All of the medical studies on wearing a face mask has shown that it does not decrease oxygen supply to our organs. Many of the studies show very little change in blood and oxygen levels. Even heart rate doesn’t seem to change.

Most studies conclude that if you feel like you’re suffocating, its because you are not used to wearing a mask. A surgeon who is used to wearing a mask notices no difference at all. If you’re used to working out in a tank top and now you have to wear a sweatshirt, you are likely to feel discomfort compared to someone who always works out with a sweat shirt. Discomfort can cause anxiety which can change how we breath but all the physiological studies show that if you do feel strain, its not from the mask but from your discomfort and association with the mask.

These days, we have many reasons to feel anxiety but we can reduce the prevalence of panic attacks by learning proper breathing techniques. You can read more about proper breathing in this blog (proper breathing can be done with or without a mask)

You can’t see people smile

But they also won’t see you grimace while you try to execute your personal record bench-press or that last rep of squats.


Wearing a mask can cause hypoxia (lack of oxygen in the body)

So many studies have been done on this subject and all of them show that there is no lack of oxygen in the organs caused by mask wearing:

More here:

Helpful Tips

Practice breathing with the mask on first

So you’re new to wearing a mask while exercising and you don’t like it, but your fitness facility requires mask wearing and so does your county lawmakers. One thing you can do is put the mask on before your workout and practice some deep breathing on your own. just breath through the mask and eventually, you will find that breathing is possible. You can even breath through your mouth and still get the kind of filtering advantage as you would when breathing through your nose. This is a great way to alleviate any anxiety you might have about wearing a mask before your workout.

Find a door or window for mask breaks and take water breaks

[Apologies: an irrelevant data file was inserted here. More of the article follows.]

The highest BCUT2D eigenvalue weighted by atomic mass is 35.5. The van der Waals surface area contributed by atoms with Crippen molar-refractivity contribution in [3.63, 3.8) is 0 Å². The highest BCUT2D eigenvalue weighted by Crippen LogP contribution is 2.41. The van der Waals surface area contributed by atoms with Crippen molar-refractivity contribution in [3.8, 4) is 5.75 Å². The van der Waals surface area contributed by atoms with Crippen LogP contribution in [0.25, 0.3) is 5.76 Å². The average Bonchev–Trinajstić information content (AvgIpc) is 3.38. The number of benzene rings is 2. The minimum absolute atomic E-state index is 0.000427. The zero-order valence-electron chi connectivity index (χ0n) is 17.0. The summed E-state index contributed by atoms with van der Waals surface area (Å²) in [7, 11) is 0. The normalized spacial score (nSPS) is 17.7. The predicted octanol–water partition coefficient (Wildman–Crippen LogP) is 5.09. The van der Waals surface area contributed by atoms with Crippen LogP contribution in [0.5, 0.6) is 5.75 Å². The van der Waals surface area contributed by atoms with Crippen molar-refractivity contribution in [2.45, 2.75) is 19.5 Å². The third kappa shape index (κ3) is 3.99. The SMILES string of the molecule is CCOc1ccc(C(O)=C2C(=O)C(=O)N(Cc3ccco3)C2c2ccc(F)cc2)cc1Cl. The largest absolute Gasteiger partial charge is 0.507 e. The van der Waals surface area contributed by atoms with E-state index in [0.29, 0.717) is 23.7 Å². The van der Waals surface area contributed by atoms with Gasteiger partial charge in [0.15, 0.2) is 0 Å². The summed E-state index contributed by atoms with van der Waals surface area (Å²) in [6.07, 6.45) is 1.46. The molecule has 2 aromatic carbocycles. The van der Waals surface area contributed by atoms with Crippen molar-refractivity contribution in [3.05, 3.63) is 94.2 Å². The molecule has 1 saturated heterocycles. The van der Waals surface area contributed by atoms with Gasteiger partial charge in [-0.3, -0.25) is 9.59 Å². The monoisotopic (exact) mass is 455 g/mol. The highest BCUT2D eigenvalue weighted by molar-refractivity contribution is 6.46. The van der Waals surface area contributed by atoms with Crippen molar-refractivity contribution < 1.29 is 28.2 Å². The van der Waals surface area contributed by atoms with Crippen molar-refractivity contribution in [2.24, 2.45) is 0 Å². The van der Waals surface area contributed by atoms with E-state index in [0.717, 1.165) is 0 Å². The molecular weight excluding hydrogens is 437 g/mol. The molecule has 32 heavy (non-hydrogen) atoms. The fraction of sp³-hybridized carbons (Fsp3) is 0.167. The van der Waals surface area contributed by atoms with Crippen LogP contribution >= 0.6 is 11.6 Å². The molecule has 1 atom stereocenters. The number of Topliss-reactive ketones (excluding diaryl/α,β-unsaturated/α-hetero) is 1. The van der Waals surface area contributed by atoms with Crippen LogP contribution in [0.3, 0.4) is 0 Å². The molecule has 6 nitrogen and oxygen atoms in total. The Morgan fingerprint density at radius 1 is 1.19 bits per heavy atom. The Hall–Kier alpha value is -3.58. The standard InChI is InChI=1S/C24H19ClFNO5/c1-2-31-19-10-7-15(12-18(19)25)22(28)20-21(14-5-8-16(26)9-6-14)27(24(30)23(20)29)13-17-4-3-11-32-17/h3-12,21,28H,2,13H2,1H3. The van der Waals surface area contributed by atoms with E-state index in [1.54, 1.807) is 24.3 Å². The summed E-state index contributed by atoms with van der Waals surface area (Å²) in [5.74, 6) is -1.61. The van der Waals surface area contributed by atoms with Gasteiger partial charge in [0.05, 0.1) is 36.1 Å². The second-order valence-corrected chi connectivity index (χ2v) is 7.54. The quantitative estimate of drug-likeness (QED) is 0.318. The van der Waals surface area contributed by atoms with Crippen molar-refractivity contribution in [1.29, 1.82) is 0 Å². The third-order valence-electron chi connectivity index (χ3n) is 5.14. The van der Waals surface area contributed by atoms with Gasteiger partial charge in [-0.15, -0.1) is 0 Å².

Many gyms have a open window where you can go to take of your mask and take breaths. You can also go to a door for breaks. If you are taking a fitness class, let the instructor know ahead of time that you might have to walk out to take a break. Instructors are understanding, especially if you are new and you may not be as fit as the seasoned classmates who are already used to exercising with face masks on.

Also, take frequent water breaks away from others. This gives yo an excuse to take the mask off.

Start light

Starting light is great advice for anyone who is trying to get back in shape. Give yourself time to get fit and try not to go hard and burn out at the get go. This will also give you time to get used to wearing the mask if you find it uncomfortable.

There will be others who embrace mask wearing, like some of my hard core fitness enthusiasts who are always trying to make their workouts more challenging. I have some friends who have worn thicker masks to make their cardiovascular workouts even more challenging. I know others who just can’t stand the mask at all. Whatever your make up, its best to know yourself and do what you feel is right for you in this situation. Where I live, indoor gyms were shut down for almost two years and now people are happy to come back, but need to get used to wearing a mask. Slowly, I see the numbers of gym goers going up. Many are hesitant at first because of the mandatory facial covering, but I have witnessed people get used to it over time.

Also, if you still can’t stand wearing a mask, come to my online classes. You can view the schedule here:

PostHeaderIcon Be the Peer

I was reading the biography of Nelson Mandela, “Long Walk to Freedom.” There was a part in the book when he was an outlaw. He snuck out of the country to go to a meeting with other political groups who were fighting for equality in Africa.